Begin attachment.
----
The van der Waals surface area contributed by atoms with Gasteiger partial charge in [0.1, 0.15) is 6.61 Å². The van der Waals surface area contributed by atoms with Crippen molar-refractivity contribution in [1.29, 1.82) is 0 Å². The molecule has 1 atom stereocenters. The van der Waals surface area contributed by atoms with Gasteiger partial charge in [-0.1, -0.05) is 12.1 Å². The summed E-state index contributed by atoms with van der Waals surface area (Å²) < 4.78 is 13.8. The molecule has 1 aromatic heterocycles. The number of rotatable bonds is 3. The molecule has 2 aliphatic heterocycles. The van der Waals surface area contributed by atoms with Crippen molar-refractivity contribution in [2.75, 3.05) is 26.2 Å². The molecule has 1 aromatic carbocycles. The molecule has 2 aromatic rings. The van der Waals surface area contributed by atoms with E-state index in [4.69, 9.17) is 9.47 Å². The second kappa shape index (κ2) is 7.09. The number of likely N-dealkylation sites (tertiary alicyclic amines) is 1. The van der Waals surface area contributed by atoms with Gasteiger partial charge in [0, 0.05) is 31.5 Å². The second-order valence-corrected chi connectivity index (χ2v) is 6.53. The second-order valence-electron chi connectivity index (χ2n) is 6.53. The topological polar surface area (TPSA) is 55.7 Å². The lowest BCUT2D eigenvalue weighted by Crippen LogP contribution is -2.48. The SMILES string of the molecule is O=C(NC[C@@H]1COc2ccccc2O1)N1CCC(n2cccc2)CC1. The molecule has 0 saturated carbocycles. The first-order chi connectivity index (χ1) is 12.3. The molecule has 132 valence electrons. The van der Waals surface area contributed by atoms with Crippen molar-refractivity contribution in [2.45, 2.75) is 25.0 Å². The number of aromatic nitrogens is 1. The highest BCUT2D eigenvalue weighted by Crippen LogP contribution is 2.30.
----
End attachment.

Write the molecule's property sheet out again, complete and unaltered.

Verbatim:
The van der Waals surface area contributed by atoms with Gasteiger partial charge in [0.1, 0.15) is 6.61 Å². The van der Waals surface area contributed by atoms with Crippen molar-refractivity contribution in [1.29, 1.82) is 0 Å². The molecule has 1 atom stereocenters. The van der Waals surface area contributed by atoms with Gasteiger partial charge in [-0.1, -0.05) is 12.1 Å². The summed E-state index contributed by atoms with van der Waals surface area (Å²) < 4.78 is 13.8. The molecule has 1 aromatic heterocycles. The number of rotatable bonds is 3. The molecule has 2 aliphatic heterocycles. The van der Waals surface area contributed by atoms with Crippen molar-refractivity contribution in [2.75, 3.05) is 26.2 Å². The molecule has 1 aromatic carbocycles. The molecule has 2 aromatic rings. The van der Waals surface area contributed by atoms with E-state index in [4.69, 9.17) is 9.47 Å². The second kappa shape index (κ2) is 7.09. The number of likely N-dealkylation sites (tertiary alicyclic amines) is 1. The van der Waals surface area contributed by atoms with Gasteiger partial charge in [0, 0.05) is 31.5 Å². The second-order valence-corrected chi connectivity index (χ2v) is 6.53. The second-order valence-electron chi connectivity index (χ2n) is 6.53. The topological polar surface area (TPSA) is 55.7 Å². The lowest BCUT2D eigenvalue weighted by Crippen LogP contribution is -2.48. The SMILES string of the molecule is O=C(NC[C@@H]1COc2ccccc2O1)N1CCC(n2cccc2)CC1. The molecule has 0 saturated carbocycles. The first-order chi connectivity index (χ1) is 12.3. The molecule has 132 valence electrons. The van der Waals surface area contributed by atoms with Crippen molar-refractivity contribution in [2.45, 2.75) is 25.0 Å². The number of aromatic nitrogens is 1. The highest BCUT2D eigenvalue weighted by Crippen LogP contribution is 2.30.